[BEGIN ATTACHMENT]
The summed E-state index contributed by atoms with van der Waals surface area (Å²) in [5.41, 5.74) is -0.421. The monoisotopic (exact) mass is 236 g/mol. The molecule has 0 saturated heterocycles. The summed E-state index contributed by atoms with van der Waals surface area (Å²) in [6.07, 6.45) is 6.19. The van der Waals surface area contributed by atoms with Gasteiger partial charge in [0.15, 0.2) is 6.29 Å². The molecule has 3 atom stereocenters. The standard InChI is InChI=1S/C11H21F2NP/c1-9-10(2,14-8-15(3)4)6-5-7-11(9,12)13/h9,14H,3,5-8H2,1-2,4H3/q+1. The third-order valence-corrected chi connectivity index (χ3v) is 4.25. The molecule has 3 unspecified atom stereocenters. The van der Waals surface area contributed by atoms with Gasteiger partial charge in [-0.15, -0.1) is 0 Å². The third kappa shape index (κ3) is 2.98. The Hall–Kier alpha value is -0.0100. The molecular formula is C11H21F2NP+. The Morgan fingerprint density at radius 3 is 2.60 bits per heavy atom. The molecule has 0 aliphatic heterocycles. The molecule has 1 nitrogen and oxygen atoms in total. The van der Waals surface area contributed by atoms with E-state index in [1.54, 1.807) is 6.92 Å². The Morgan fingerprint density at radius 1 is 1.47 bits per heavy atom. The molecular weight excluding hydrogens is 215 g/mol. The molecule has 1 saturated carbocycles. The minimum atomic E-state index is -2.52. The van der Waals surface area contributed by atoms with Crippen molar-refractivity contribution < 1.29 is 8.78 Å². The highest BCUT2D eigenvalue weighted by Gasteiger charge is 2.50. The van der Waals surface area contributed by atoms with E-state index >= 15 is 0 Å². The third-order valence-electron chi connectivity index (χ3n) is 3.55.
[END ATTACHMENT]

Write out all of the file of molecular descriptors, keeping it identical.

The summed E-state index contributed by atoms with van der Waals surface area (Å²) in [5.41, 5.74) is -0.421. The monoisotopic (exact) mass is 236 g/mol. The molecule has 0 saturated heterocycles. The summed E-state index contributed by atoms with van der Waals surface area (Å²) in [6.07, 6.45) is 6.19. The van der Waals surface area contributed by atoms with Gasteiger partial charge in [0.15, 0.2) is 6.29 Å². The molecule has 3 atom stereocenters. The standard InChI is InChI=1S/C11H21F2NP/c1-9-10(2,14-8-15(3)4)6-5-7-11(9,12)13/h9,14H,3,5-8H2,1-2,4H3/q+1. The third-order valence-corrected chi connectivity index (χ3v) is 4.25. The molecule has 3 unspecified atom stereocenters. The van der Waals surface area contributed by atoms with Gasteiger partial charge in [-0.15, -0.1) is 0 Å². The third kappa shape index (κ3) is 2.98. The Hall–Kier alpha value is -0.0100. The molecular formula is C11H21F2NP+. The Morgan fingerprint density at radius 3 is 2.60 bits per heavy atom. The molecule has 0 aliphatic heterocycles. The molecule has 1 nitrogen and oxygen atoms in total. The van der Waals surface area contributed by atoms with E-state index in [1.54, 1.807) is 6.92 Å². The Morgan fingerprint density at radius 1 is 1.47 bits per heavy atom. The molecular weight excluding hydrogens is 215 g/mol. The molecule has 1 saturated carbocycles. The minimum atomic E-state index is -2.52. The van der Waals surface area contributed by atoms with Crippen molar-refractivity contribution < 1.29 is 8.78 Å². The highest BCUT2D eigenvalue weighted by Gasteiger charge is 2.50. The van der Waals surface area contributed by atoms with E-state index >= 15 is 0 Å². The third-order valence-electron chi connectivity index (χ3n) is 3.55.